After it comes out in 2004, no other TV advert wins more awards than Honda Grrr, created by directors Alan Smith and Adam Foulkes at Nexus Productions. It’s dubbed ‘the ad of the decade’ and is unforgettable, with Honda’s new engine floating about like a butterfly across a landscape filled with cute and highly colourful creatures. “If every single commercial was like Honda Grrr, then that would be the norm,” says Smith. “It would almost be too much. You wouldn’t know what it was all about. It has to sit in a world of fairly straightforward commercials to actually stand out.”
The pair joke around a lot, and like many creative duos, one often completes the other’s sentences in conversation. When they’re in their flow, the way they collaborate is based on evolving ideas and bouncing things back and forth, rather than making hard and fast decisions. After all, they reason, when clients review their work they are bound to suggest some changes, so the Smith & Foulkes creative process takes this into account. It’s almost as though the client is part of the collaboration.
“We are doing a job for somebody – not just the agency but the client, the client’s dog and beyond. Everyone has an opinion, and everyone pushes it into a place that they want. We’ve done jobs that we thought were really good and had the client say, ‘Well, it’s not working hard for our market.’ So we’ve had to change something to suit a request for something else. Everything is a compromise in every commercial job you do.”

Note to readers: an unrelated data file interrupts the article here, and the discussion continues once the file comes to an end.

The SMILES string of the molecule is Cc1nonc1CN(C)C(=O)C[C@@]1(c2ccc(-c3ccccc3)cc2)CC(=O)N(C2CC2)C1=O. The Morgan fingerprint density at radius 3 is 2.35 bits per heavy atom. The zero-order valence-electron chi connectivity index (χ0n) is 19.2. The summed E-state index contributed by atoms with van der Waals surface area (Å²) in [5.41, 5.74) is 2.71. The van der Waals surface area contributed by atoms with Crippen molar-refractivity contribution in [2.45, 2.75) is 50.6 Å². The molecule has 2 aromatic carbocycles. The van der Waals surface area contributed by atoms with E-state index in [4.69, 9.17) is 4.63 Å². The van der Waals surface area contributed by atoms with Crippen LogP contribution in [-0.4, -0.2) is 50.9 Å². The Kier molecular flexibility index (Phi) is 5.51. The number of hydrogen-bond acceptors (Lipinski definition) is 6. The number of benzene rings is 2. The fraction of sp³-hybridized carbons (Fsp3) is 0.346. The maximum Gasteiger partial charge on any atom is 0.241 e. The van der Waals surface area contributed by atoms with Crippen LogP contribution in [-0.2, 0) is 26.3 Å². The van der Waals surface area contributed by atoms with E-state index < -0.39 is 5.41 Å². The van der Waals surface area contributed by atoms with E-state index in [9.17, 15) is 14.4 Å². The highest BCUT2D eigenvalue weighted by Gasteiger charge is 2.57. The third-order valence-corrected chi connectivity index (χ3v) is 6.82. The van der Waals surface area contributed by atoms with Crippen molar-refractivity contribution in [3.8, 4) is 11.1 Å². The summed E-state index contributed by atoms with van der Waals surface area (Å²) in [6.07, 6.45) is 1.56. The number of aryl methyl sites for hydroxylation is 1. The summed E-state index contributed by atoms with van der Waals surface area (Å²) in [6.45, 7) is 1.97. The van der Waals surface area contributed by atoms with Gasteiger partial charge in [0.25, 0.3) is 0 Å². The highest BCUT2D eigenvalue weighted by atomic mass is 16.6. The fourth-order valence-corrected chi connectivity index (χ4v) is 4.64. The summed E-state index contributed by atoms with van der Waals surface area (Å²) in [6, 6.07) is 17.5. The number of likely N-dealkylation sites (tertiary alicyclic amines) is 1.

182 FWA FOUNDED
The Favourite Website Awards are conceived in May 2000 by Rob Ford, and no other website awards since has been anywhere near as successful. The website racks up 140 million hits by July 2011, and rewards a top site daily, monthly and annually. On top of being a great destination thanks to the sites it showcases, The FWA always has a none-too-shabby design itself, making it doubly inspiring to visit. So, who has won the most Site of the Day awards? Well it’s B-Reel of Sweden, with 64 to date, followed by Firstborn and Big Spaceship in New York.
183 FIRST COMPUTER ARTS COLLECTION